Babies (0-1 years), Toddlers (1-4 years)
Family friendly accommodation:
Room 5 can hold a rollaway bed or baby cot; Room 7 has a sofabed instead. Room 4 can hold a baby cot only. There are no interconnecting rooms but older kids could also use these rooms when the beds are made up as twins.
Cots Available, Extra Beds Available
Baby cots available free of charge, on request
Remember baby and child equipment may be limited or need pre-booking
Smaller portions of adult mains are available and can be served from 5.30pm, plus there are 2 kids menus: 'Tiny Tots’ or ‘Bigger Bites’, each created for children of varying age and appetite. Breakfast is from 8am and they're happy to warm up baby food.
Families Should Know:
Babysitting is not available, and due to the thickness of the walls you may find a problem with your baby-listening device. No fridges in the bedrooms so ask if you need milk.
- Airport: 1 hour (Newquay)
- Hospital: 15 minutes (Penzance)
- Shop: 15 minutes (St Ives)
The Gurnard's Head is on the north coast of the Penwith peninsula in Cornwall, near St Ives and Penzance.
It is just under 2 hours from Exeter, 3 hours from Bristol and 5 hours 30 minutes from London; there's ample on-site parking. Guests will need to bring their own leads and adaptors if looking to charge their car. If you want to hire a car, see our car rental recommendations.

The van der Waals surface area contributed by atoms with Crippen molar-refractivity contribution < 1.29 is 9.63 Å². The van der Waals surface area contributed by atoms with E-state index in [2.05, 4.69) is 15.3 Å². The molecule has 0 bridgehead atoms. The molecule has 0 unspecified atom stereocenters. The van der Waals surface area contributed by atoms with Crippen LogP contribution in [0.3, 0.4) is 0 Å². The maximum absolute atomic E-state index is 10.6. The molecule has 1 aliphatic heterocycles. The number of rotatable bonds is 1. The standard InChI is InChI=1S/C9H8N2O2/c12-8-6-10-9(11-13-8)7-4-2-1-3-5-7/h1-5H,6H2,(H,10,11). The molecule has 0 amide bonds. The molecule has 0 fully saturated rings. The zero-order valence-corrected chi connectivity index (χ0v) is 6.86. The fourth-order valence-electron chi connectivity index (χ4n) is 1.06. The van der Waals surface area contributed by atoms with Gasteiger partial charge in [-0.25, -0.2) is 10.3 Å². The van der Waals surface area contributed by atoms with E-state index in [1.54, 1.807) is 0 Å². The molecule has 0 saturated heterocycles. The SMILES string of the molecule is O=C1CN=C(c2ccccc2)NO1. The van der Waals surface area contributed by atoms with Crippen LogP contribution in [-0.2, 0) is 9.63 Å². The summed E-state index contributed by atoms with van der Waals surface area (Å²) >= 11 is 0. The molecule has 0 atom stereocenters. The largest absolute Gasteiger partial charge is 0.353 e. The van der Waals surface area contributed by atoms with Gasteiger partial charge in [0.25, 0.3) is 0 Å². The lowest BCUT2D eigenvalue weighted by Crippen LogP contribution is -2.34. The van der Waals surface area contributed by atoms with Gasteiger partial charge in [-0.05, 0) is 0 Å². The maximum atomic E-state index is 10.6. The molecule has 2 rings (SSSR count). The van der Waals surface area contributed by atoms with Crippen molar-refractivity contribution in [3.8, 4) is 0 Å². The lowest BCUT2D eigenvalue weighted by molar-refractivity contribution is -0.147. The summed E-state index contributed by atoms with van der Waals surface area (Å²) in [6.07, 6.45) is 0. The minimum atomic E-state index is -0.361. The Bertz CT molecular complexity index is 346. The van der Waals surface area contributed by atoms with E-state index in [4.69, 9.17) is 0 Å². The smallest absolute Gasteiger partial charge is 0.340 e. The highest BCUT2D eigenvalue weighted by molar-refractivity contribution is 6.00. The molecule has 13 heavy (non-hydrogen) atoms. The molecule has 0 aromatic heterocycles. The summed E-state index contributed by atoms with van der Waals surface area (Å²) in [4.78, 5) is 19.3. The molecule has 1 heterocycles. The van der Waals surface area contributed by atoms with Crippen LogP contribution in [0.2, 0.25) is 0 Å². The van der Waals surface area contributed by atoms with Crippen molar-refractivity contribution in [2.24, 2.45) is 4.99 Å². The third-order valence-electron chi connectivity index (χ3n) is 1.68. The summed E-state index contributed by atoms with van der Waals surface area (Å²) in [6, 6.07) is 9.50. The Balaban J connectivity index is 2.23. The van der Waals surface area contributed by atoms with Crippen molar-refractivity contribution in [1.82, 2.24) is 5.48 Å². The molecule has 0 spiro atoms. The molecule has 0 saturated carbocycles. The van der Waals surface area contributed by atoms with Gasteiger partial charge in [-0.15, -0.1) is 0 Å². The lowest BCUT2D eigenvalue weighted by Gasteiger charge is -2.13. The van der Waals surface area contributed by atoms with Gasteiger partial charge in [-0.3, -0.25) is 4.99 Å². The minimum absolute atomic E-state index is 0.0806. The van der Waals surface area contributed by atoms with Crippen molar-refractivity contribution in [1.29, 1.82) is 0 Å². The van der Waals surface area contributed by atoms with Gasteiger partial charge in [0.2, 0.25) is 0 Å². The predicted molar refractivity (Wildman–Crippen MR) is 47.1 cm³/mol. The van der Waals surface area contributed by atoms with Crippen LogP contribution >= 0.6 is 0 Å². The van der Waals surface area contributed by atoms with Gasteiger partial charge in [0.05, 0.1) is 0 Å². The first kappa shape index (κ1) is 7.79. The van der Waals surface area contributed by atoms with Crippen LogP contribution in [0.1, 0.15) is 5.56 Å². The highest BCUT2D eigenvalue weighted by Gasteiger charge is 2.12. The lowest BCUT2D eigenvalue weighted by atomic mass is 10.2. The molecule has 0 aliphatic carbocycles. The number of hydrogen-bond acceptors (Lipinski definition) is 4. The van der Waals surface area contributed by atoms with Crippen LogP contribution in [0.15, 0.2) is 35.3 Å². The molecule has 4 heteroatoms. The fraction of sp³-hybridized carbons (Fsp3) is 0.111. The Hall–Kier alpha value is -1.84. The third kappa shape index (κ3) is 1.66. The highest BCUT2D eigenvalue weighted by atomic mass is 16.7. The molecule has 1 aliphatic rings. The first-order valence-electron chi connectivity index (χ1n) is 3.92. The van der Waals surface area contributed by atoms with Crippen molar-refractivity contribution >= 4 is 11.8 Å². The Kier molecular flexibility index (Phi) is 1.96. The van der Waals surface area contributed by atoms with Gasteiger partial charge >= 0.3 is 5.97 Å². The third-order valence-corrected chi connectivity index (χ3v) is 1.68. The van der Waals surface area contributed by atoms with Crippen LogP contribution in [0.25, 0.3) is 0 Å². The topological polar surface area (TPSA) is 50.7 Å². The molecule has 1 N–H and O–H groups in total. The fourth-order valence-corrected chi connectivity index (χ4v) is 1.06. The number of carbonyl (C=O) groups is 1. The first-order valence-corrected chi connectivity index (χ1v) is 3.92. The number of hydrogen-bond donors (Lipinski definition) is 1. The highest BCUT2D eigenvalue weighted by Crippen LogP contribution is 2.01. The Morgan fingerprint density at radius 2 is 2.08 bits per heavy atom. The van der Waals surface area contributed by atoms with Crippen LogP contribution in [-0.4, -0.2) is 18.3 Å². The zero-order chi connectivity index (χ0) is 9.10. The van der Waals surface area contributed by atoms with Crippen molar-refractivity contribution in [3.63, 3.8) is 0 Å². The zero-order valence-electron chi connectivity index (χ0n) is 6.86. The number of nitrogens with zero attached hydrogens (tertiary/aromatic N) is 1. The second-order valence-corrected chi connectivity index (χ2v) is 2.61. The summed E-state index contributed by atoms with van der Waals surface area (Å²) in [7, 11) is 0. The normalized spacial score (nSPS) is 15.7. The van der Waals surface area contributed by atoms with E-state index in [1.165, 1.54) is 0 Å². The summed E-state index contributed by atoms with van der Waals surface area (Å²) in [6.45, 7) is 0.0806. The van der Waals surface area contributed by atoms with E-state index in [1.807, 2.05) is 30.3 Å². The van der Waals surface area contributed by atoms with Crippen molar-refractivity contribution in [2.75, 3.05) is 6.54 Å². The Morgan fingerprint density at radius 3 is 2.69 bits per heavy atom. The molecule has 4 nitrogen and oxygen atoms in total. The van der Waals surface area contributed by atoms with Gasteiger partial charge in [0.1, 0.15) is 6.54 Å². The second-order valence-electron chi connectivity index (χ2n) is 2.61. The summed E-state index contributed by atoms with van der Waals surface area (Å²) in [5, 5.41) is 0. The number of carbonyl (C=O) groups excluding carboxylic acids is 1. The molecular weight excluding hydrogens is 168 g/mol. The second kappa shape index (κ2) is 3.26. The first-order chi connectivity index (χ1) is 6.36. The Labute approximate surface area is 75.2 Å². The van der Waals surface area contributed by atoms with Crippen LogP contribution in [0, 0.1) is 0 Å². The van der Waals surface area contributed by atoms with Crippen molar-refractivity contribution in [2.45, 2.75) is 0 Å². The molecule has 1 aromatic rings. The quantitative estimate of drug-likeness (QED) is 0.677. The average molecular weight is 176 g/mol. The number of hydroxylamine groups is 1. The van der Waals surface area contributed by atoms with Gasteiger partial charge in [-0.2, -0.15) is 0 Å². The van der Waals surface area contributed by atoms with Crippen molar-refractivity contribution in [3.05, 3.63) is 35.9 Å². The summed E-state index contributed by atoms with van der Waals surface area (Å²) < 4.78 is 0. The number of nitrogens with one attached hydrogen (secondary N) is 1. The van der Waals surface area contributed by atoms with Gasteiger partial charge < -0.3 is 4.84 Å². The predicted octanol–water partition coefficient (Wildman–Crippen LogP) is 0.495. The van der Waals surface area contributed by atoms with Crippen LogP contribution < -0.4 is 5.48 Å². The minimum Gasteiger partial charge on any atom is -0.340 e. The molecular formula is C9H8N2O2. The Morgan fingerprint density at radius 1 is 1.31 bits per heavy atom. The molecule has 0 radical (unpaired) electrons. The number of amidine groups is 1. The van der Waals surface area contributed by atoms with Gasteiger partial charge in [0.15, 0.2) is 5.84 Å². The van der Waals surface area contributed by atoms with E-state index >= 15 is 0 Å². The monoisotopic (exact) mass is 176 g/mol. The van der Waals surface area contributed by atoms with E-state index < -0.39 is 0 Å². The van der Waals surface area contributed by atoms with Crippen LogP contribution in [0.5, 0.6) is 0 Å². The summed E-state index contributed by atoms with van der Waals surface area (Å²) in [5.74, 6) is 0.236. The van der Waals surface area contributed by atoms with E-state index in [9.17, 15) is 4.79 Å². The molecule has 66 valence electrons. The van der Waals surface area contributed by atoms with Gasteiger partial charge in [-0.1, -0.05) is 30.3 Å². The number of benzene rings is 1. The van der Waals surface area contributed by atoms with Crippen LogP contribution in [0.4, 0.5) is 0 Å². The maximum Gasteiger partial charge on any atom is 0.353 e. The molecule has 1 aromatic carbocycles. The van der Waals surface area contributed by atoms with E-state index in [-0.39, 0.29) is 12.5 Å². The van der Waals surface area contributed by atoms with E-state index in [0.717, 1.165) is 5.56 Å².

Take the sleeper service from Paddington after a good dinner, and arrive in time for breakfast - free if you tell them you're coming in advance! From the station a taxi takes about 10 minutes or there's a regular bus service.
Newquay (45km)is the nearest airport at an hours' drive away. Light aircraft can fly to Land’s End, and helicopters can land close to The Gurnards Head.
Detailed directions will be provided when you book through i-escape.
More on getting to the UK and getting around
- Newquay 45.0 km NQY
- Beach 5.0 km
- Shops 5.0 km
- Restaurant 8.0 km